Tony’s answer astounded me.  He said, you don’t have to do anything; it’s enough for you to simply be watchful and awake. Awareness, he said, releases reality to change you. “You’re OK,” he asserted, “and by simply being aware, all that seems false and neurotic in you will drop, and your eyes will open to the divinity surrounding you. You will suddenly see that all is well; that you are already happy, right now, and always have been.  You are already at peace right now, and always were, but you just did not know it.   You are born for happiness; it’s your nature, and as such it is available right here, right now. In this moment, there is always freedom and there is always peace. This moment, now, is the only place where we see that all is well.

That’s where life becomes beautiful, Tony said, and all we must do is to be aware of our reactions to life and let grace do the work of restoring us to the happiness we were born to experience. Do that, Tony said, and you will make the biggest discovery in your life.

Beauty and happiness were what I wanted.  I think it’s what every human being wants.  So, I committed myself to becoming aware as Tony described.  For two weeks, I observed the thoughts, feelings, and beliefs that generated the way I stressfully reacted to people and events. I watched how my reactions distorted the way I saw the world. I reminded myself, as Tony prescribed, that the stress and negativity were in me, not in reality, and I was careful not to judge myself for the negativity.  I simply observed my behavior as if I were observing another person.

Then one fine day, I experienced the big discovery Tony was pointing to. I discovered that, every moment, I possessed everything I needed to be happy.  I realized that the only reason I was ever unhappy or discontent was because I was focused on what I did not have, instead of what I had.  The grace to see this came from out of the blue, in, of all places, New York’s Grand Central Station during rush hour. I was late and had missed my train and there wasn’t another train for hours. I was angry with myself, but I managed to step back into awareness. As I stood in the crowd, I observed my angst rattling my nerves, agitating me with anger and self-condemning thoughts that were turning into projections, looking to blame someone else. But as I allowed my reaction to be the way it was, getting clear that the negativity was in me and not reality, the reaction gradually passed. All at once, I was aware of the splendor of Grand Central Station and dazzled by the immense human drama happening all around me. Something wonderful awakened in me and I felt love for every single person in that crowd. It was like a veil had been lifted, revealing the beauty and joy that was always there, free for the taking. Awareness had set me free. It really was that simple.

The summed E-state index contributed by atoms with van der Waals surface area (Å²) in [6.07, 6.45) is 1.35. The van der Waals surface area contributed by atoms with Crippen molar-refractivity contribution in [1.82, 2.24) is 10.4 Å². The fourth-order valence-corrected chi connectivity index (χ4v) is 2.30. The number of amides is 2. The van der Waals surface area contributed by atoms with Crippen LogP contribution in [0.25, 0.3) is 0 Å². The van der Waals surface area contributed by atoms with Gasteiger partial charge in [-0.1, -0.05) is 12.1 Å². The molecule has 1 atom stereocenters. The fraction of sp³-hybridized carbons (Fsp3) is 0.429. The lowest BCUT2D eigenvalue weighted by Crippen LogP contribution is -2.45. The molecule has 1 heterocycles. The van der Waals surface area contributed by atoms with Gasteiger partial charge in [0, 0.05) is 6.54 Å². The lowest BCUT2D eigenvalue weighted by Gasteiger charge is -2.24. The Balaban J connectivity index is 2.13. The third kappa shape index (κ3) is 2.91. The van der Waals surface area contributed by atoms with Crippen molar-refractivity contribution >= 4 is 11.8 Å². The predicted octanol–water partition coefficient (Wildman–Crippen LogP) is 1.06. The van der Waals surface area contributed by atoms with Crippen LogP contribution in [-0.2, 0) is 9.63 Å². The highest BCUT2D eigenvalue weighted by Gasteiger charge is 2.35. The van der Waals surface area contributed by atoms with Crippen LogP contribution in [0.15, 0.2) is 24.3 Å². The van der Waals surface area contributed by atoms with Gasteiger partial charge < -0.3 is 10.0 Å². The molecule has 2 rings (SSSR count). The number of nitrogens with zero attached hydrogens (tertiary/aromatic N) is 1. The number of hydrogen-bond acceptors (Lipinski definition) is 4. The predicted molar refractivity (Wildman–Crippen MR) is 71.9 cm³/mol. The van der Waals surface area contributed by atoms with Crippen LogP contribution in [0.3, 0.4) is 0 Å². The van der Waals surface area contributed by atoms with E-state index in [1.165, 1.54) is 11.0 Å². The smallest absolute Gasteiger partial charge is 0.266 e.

Don Joseph Goewey is the executive director of the Center for Spiritual Exchange, which is the official archive for the work of Anthony De Mello.  He has also worked at Stanford University Medical School department of psychiatry and headed The Center for Attitudinal Healing which pioneered a psycho-spiritual approach to overcoming catastrophic life events and that in 2005 was awarded the AMA’s Excellence in Medicine Award.  He is the author of The End of Stress and Mystic Cool, and editor of Stop Fixing Yourself, a compendium of Anthony De Mello’s major works.